Madison–The second annual Big Share(tm)-the area’s local online giving day-raised over $263,000 from more than 2,000 donors in 24 hours on March 1. A total of 70 nonprofits were part of the collaborative fundraiser, hosted by Community Shares of Wisconsin (CSW) for its member nonprofits. Wisconsin Council on Children and Families holds the top-earning spot this year, raising over $11,000. Others at the top of the list included Wisconsin Literacy, Wisconsin Alliance for Women’s Health, and Wisconsin League of Conservation Voters Institute.
“It’s phenomenal that together we raised over one-quarter of a million dollars in a single day for nonprofits working for social and environmental justice,” said CSW Executive Director Crystel Anders. “We’re gratified to see such a positive-and generous-response. We feel lucky to live in such a great community where people are committed to creating change at the grassroots level.”
As lead sponsor, Madison Community Foundation (MCF) helped underwrite CSW’s costs to produce the giving day, ultimately helping raise more funds for participating nonprofits. “Connecting people with the causes they care about most is what The Big Share is all about,” said Bob Sorge, President of MCF. “The buzz on social media, combined with the energy and excitement at events throughout the day, were truly impressive and inspiring.”
MCF also matched the $14,000 worth of Big Share funds that CSW groups added to their endowments housed at MCF-for a total of $28,000 put into endowments for the future of these nonprofits.
Anders noted that online giving, prompted by social media, is a good way to reach out to new donors, and especially young donors. “We had interns who zeroed in on engaging students on the UW campus, as well as other millennials. We always emphasize that donors-especially young adults-can give just $10 and still be an important part of our philanthropic community.”
The Big Share relies on the viral nature of social media to get many people involved, especially younger donors. A text-to-give option this year broadened the appeal to donors, thanks to a Technology Innovation Grant from The ZenDesk Foundation.
Participating nonprofits also bolstered their social media campaigns. “The digital outreach was much more sophisticated this year, with more images, videos, and humorous approaches to get viewers engaged,” said Mitch Schwartz, Doctoral Candidate at the UW School of Journalism who assisted with social media communication trainings that were underwritten by Madison Gas & Electric. “It’s obvious that in this second year, CSW groups were more comfortable with social media and better prepared for The Big Share-and it literally paid off in their higher donations.”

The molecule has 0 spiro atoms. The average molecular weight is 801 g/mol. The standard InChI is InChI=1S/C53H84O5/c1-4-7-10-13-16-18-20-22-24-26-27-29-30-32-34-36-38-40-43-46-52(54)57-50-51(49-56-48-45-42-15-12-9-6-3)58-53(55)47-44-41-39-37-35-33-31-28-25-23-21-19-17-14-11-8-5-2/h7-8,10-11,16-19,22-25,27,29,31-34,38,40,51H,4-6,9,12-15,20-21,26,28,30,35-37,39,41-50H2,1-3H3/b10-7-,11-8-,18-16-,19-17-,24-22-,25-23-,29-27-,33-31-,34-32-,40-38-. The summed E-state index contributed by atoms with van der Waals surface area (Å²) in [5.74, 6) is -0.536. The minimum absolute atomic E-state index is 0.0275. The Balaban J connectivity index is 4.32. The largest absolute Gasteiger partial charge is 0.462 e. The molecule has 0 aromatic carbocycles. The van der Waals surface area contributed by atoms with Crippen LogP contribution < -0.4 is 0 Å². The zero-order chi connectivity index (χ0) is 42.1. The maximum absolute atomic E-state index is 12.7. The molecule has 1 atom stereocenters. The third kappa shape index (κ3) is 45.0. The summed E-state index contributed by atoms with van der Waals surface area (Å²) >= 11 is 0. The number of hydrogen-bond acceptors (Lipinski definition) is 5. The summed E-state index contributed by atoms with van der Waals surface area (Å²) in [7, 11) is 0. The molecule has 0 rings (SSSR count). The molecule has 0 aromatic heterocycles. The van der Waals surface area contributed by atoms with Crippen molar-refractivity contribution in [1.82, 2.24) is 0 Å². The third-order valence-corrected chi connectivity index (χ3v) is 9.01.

“The Big Share doesn’t just raise money for organizations,” said Lew Friedland, Professor in the School of Journalism and Mass Communication, a key partner with CSW. “Just by participating, groups raise their capacity to communicate with new audiences, especially younger ones. An event like this also helps nonprofits communicate about the successful work they’re doing in the community.”
“It’s our hope that all of those 2,000 donors to this year’s Big Share will stay connected to the nonprofits that they donated to,” said Anders. “Our member groups have always been great stewards of the funds they raise, but clearly when more people get involved with our members, the more these groups can do.”
“Congratulations to Community Shares and all the member nonprofits for raising awareness and money for important causes,” said MCF’s Tom Linfield, Vice President of Community Impact. “Not only did CSW engage new audiences, they strengthened these nonprofits’ capacity to meet the needs of our community now and in the future.”
The Big Share attracted more corporate sponsors this year and therefore was able to award more prizes to groups, either given out randomly or given to the groups with the most donors or the most dollars raised in a single hour. Media sponsors included 105.5 Triple M, Isthmus, and WKOW. Other sponsors who gave prize gifts or supported the day in other ways included Java Cat, Home Savings Bank, Mini of Madison, BCycle, Zendesk, Yelp, Colectivo, Delta Properties, Kollath CPA, Supranet, National Guardian Life, Culver’s, Google, Dane County Credit Union, Plan B, Sardine, and Sprinkman Real Estate.
Special collaborators included Madison Commons, Earthling Interactive, 100 State, Reverbal Communications, High Tech Happy Hour, Raise4It, and Social Media Breakfast Madison.
About Community Shares of Wisconsin
Community Shares of Wisconsin is a member-directed fundraising federation; all of its member groups hold a seat on the CSW board, and this unique cooperative structure promotes accountability and transparency. CSW raises money through workplace giving campaigns, The Big Share, the Community CHIP(tm) program at Willy Street Co-op, and the Round Up program at Capitol Centre Market. Community Shares not only raises money for its groups, it actively helps expand their capacity through training, 1:1 support from experts, networking, and technical assistance. Since its inception in 1971, CSW has worked to build the social and environmental change movement by connecting its member nonprofits with new generations of donors and leaders.
About Madison Community Foundation
Madison Community Foundation encourages, facilitates, and manages long-term philanthropy. Since 1942, the foundation staff has helped people realize their philanthropic goals, allowing them to support charitable interests anywhere in the world. The community foundation also awards grants throughout Dane County to build communities. More information is available at www.madisoncommunityfoundation.org.